It just isn’t freaking happening! We try three times. A couple of the precious bags have to be thrown out. There’s only one left. Dave is bent over holding onto the sink, about to pass out. He’s lost so much weight, I might be able to catch him if he does. I sure as hell will try! He’s freaking out; so angry, cussing and yelling in anger, frustration, and pure exhaustion. I so get it. But I ask him to calm down, so he won’t wake our daughter and scare her. That works.
Meanwhile, we are both completely crying. I’m trying not to; I don’t cry easily, but his distress and suffering is just too much, and I cave. I’m so tired. My brain feels scattered, trying to find the things he needs, and do what needs to be done. Me, crying; kind of calms him down, because he doesn’t want to upset me. Somewhere in there, we both express to each other we’re not mad at each other: we’re angry at the cancer… the beast, our real enemy.
6:30 a.m. That was so traumatic! I dive into bed after having gotten Dave back to sleep, cleaning everything and putting supplies away. But there’s more to do. Dave asks me to take his phone and cancel the two visits he was looking so forward to at 9:30 and 10 this morning. He can’t do it now. I text his wonderful boss to reschedule the Zoom call with the team who has generously blessed us: emotionally, financially, and spiritually. I text my friend, Sara; to tell her Dave can’t meet with Adam after all. Adam is our friend who had a stroke right after Dave was first admitted in late March. Adam had managed to navigate his way up to Dave’s room in a wheelchair. He had sent Dave a wave of encouragement, just as Dave was being told he had aggressive stage four cancer. That’s God’s work!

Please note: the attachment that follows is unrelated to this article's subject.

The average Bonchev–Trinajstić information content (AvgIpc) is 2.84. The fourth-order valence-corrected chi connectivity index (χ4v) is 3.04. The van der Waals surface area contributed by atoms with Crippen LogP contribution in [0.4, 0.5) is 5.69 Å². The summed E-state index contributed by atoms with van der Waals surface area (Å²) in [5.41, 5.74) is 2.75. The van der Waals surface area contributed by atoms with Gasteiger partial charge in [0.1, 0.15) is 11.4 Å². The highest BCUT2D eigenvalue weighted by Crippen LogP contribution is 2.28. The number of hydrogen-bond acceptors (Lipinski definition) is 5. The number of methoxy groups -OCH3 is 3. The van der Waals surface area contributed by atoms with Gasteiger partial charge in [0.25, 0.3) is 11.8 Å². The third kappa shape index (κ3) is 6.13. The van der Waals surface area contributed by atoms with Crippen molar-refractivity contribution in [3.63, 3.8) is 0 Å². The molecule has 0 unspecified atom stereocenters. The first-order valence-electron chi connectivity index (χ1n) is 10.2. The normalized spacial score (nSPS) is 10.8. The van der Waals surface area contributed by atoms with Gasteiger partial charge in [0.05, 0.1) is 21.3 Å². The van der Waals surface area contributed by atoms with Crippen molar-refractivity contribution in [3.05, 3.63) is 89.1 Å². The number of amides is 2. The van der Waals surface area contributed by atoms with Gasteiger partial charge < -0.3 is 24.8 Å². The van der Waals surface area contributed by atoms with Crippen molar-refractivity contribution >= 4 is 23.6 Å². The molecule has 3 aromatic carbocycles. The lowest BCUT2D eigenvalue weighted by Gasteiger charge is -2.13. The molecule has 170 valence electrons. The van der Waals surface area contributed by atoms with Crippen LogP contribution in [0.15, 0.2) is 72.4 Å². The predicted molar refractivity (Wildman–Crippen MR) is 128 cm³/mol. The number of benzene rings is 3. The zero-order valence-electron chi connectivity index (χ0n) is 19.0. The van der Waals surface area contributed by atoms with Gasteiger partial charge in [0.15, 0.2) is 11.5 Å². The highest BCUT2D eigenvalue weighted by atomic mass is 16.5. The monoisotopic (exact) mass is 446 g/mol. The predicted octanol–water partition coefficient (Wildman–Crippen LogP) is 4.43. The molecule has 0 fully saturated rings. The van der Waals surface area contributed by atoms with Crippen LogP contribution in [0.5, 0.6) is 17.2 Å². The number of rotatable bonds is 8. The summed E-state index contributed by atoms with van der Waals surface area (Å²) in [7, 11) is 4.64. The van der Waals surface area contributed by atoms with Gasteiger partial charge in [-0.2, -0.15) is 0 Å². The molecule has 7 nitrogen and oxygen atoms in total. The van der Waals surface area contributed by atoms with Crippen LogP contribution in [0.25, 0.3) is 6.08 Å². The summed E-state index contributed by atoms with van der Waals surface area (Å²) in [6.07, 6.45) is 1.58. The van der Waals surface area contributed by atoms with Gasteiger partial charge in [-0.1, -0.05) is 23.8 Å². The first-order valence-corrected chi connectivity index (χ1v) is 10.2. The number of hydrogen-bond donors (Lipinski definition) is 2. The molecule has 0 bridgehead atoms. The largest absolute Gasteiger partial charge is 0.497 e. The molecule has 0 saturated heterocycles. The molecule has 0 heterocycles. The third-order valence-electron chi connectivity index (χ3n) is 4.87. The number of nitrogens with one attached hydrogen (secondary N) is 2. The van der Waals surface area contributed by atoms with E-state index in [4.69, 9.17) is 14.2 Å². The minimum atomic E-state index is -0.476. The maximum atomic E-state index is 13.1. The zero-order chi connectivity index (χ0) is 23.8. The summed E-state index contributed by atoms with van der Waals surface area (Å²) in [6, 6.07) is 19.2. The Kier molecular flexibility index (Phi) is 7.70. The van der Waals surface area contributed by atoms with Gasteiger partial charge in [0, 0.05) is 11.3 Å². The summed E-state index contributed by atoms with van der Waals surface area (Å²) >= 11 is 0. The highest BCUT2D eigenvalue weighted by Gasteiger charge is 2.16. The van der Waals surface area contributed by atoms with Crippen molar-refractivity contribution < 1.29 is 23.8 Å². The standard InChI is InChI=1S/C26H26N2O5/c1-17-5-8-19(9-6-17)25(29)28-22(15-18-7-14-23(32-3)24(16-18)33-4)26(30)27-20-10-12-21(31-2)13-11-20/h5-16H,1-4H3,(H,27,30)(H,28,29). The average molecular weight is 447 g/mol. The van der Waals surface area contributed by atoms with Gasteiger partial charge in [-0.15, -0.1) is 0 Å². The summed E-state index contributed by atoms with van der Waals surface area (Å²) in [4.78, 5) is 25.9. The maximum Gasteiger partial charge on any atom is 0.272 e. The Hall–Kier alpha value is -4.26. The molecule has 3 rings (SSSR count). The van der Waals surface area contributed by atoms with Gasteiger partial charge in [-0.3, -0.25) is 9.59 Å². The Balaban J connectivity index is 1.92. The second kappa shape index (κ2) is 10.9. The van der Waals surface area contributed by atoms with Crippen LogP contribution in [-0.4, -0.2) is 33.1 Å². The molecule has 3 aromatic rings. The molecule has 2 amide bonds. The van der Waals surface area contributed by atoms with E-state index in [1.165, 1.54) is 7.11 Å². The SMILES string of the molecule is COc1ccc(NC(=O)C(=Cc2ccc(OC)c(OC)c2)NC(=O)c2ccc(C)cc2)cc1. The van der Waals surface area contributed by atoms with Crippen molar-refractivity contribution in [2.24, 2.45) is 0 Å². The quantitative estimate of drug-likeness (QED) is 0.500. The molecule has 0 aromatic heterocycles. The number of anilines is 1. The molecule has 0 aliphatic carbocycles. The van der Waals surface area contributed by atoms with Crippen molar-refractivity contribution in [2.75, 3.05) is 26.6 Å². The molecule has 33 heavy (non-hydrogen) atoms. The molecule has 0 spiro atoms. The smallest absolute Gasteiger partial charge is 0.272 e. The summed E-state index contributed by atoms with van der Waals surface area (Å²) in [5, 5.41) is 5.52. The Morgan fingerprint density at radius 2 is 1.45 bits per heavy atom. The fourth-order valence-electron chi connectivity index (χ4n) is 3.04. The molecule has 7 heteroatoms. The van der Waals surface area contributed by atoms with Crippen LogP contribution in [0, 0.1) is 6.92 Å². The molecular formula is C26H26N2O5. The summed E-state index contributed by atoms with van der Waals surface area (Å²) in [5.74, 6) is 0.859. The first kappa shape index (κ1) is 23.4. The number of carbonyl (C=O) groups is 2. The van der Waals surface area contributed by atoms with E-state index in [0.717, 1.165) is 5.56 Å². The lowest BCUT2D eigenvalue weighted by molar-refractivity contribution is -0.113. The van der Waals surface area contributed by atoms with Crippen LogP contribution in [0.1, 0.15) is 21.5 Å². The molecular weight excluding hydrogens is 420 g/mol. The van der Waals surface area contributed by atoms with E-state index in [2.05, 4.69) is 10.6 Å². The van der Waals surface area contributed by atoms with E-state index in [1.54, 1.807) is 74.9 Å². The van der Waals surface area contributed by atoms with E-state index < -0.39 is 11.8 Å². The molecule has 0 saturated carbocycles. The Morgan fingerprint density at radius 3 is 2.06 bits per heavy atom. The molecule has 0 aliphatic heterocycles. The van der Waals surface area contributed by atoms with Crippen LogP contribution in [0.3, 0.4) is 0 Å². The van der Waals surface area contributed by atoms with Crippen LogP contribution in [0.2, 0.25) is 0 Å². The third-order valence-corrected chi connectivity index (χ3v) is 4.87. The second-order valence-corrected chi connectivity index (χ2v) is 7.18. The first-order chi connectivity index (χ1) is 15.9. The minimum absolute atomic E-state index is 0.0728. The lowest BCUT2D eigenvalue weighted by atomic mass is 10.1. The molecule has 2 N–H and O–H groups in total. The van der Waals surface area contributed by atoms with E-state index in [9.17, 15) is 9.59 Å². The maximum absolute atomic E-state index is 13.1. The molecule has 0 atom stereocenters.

As I’m messaging, I see another text: “I’ll leave the check in an envelope on the garage for you at 9:30.” Oh my gosh! Dave thought he’d be up and around, but he won’t be. The check is payment for our collapsed back deck stairs, which somehow Dave managed to arrange. I know where the check is, so I run downstairs to tape it to the garage, so I can go back to sleep.
6:40 a.m. It’s raining. Hard. I put the garage door up halfway, duck under, tape the envelope to it, and duck back under. I’m in rubber rain shoes, but my wet garage floor doesn’t care. My left shoe slides across the slick surface, and I kid you not; at over 50 years old, I do a full split where my left leg flies straight out sideways. Are you serious? I could barely do the splits when I was a 17 year-old-cheerleader. This is not good.
“Are you serious, God? I’m in physical therapy for my painfully inflamed hips! Why? We are trying to do the right thing, and tell others all about you! Why is this happening?” I wait for tears, but not many come. Even after healing from my childhood, I still have trouble crying from the years of learning to just turn them off. I found it didn’t make a difference when no one cares to comfort you.
6:50 a.m. I hobble and limp back into the house, and suddenly I’m angry! I feel rage beneath the surface; something Jesus healed me of long ago. I get mad easier than sad. I take off the rubber shoe that let me down, and throw it at the mudroom window. “I hate this house!” It’s easier to be angry at the house; it can taking a beating, I guess. I think I’m alone, because it’s so early. But suddenly he’s there… my son, Jake, who is the first one to wake up every day to draw, get coffee, and head off to work. He says nothing, just opens his arms as wide as he can. I know the space is for me, and I throw myself into the arms of this safe, strong man; one of my twin sons. He hugs me tight. Someone cares to comfort me. Something breaks. And I sob. My son holds on, and lets me cry. “Comfort, comfort my people, says your God” (Isa. 41:10 NIV).